And yes, sometimes, I’m just putting it off. For weeks, I’ve been saying I need to get down to serious work on my next novel, and yet here I am saying it again. I do have legitimate Real Life distractions. And I’m still working out some plot points in the back of my mind, so maybe not all is lost. Still, in part, I’m just wasting time. I find myself making lists. Most of these are to-do lists, which I know, even as I make some of them, I may never look at again.

But I’m capable of making even more useless lists. Consider the following one. I use a stats program that records the location of visitors to this blog. A ridiculous number of countries worldwide have shown up there. Closer to home, I’ve had visitors from every one of The United States of America. By cross-matching by time, I can track where those who leave comments live. Naturally, the info led to a list showing which state has interacted most with me.

  1. California (36 distinct visitors left comments)
  2. Illinois and Texas (tied at 13)
  3. Oregon (12)
  4. Michigan, Ohio, Pennsylvania (tied at 11)

Other “research” shows I’ve had visitors from the following states, but none of them left a comment: Alabama, District of Columbia, Iowa, Mississippi, Montana, Nebraska, Nevada, New Hampshire, New Mexico, and Vermont. Are readers from those states just less chatty?

“What about other English speaking countries?” I ask myself. Turns out, visitors from all over Canada have left comments—except those who came from Newfoundland and Saskatchewan. From the UK, I’ve exchanged comments with visitors from numerous cities in England, a couple in Wales, but not a one in Ireland or Scotland.

Does any of this knowledge matter a whit? Of course, not! Will I tailor my posts to appeal more to those in Montana, Iowa, Newfoundland, or Saskatchewan? Nope. I’m just wasting time.

Now, about those games on Facebook …

Your turn: Do you ever waste writing time? If so, how?

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Life, Musings, Reflections, Time, Writing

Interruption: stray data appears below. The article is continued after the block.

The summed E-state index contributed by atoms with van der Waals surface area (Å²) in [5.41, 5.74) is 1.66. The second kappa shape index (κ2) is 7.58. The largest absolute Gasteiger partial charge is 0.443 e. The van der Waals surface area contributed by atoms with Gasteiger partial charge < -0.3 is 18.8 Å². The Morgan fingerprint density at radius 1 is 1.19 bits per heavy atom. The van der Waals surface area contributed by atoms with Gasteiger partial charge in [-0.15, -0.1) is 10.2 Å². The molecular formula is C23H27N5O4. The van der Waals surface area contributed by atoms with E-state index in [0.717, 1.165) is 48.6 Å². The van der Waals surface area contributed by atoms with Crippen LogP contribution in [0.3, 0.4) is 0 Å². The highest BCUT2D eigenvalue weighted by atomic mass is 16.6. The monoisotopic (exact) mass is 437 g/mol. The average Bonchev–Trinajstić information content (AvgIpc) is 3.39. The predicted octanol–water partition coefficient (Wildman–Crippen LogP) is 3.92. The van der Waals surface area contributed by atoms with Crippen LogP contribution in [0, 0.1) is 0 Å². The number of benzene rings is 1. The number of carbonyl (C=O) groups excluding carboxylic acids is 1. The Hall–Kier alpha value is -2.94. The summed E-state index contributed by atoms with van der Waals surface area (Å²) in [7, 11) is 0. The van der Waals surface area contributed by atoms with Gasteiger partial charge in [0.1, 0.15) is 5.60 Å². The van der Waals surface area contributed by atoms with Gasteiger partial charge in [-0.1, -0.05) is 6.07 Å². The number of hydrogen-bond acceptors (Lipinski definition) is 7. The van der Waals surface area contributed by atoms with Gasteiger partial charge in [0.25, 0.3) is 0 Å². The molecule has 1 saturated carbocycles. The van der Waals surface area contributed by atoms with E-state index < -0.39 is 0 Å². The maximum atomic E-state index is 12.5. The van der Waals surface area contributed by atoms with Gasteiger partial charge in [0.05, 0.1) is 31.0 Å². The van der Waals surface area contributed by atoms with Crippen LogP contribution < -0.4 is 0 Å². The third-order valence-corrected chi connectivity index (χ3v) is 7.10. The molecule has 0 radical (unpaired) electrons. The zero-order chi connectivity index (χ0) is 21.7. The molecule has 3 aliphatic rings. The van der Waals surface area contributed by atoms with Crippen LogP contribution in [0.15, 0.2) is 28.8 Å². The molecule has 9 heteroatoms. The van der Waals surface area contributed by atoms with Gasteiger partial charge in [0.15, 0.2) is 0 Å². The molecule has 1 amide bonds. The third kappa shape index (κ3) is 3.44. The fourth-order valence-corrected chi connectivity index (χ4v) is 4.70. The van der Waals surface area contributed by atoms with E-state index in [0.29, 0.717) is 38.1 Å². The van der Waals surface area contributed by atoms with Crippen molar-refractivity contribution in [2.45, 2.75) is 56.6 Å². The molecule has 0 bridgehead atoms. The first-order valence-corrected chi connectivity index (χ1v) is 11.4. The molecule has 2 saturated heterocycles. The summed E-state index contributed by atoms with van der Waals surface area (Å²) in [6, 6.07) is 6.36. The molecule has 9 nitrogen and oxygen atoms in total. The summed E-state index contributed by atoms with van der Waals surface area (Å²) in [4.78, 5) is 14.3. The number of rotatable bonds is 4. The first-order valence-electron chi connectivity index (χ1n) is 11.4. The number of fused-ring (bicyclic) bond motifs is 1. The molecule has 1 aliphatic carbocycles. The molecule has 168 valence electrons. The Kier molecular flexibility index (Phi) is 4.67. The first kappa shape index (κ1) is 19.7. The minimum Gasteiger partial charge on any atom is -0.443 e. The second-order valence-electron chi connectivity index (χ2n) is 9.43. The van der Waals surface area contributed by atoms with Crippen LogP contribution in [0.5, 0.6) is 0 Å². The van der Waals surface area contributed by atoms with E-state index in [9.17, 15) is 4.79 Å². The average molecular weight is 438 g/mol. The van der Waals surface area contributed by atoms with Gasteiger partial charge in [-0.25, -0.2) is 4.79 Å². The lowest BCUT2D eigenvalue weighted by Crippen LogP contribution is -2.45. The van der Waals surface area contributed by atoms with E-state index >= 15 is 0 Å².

Fitting the Pieces Together

After my father’s sudden death four years ago, my mother spent nearly every waking moment working jigsaw puzzles. For more than a year, she sat sorting, moving, fitting piece after piece to create the final picture. Hour upon hour. Like a Buddhist monk creating a sand mandala. As soon as she fit the last piece in one puzzle, she tore it apart and reached for another.

Her life was in chaos. She created order out of a thousand one-inch pieces because she could not, was not ready to create a new order in her life. As her hands worked, her mind let go. As much as possible, she ignored the present, even listening to WWII music, the music of her youth, the music she danced and sang to before my father entered her life.

Gradually, her puzzle obsession waned. My father was gone. She was not. Life would go on.

The death of a loved one is surely the most severe disruption of our lives, but no matter what has knocked us off kilter it takes time and patience to get back on track. We have to sort out what went wrong and then, piece by piece, form a new picture.

Time and patience. I need them both.

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Update: After a couple comments, I see this post has caused some unintended concern. I am all right.

Fiction, Imagination, Inspiration, Reflections, Time, Writing

What is this thing we call writing?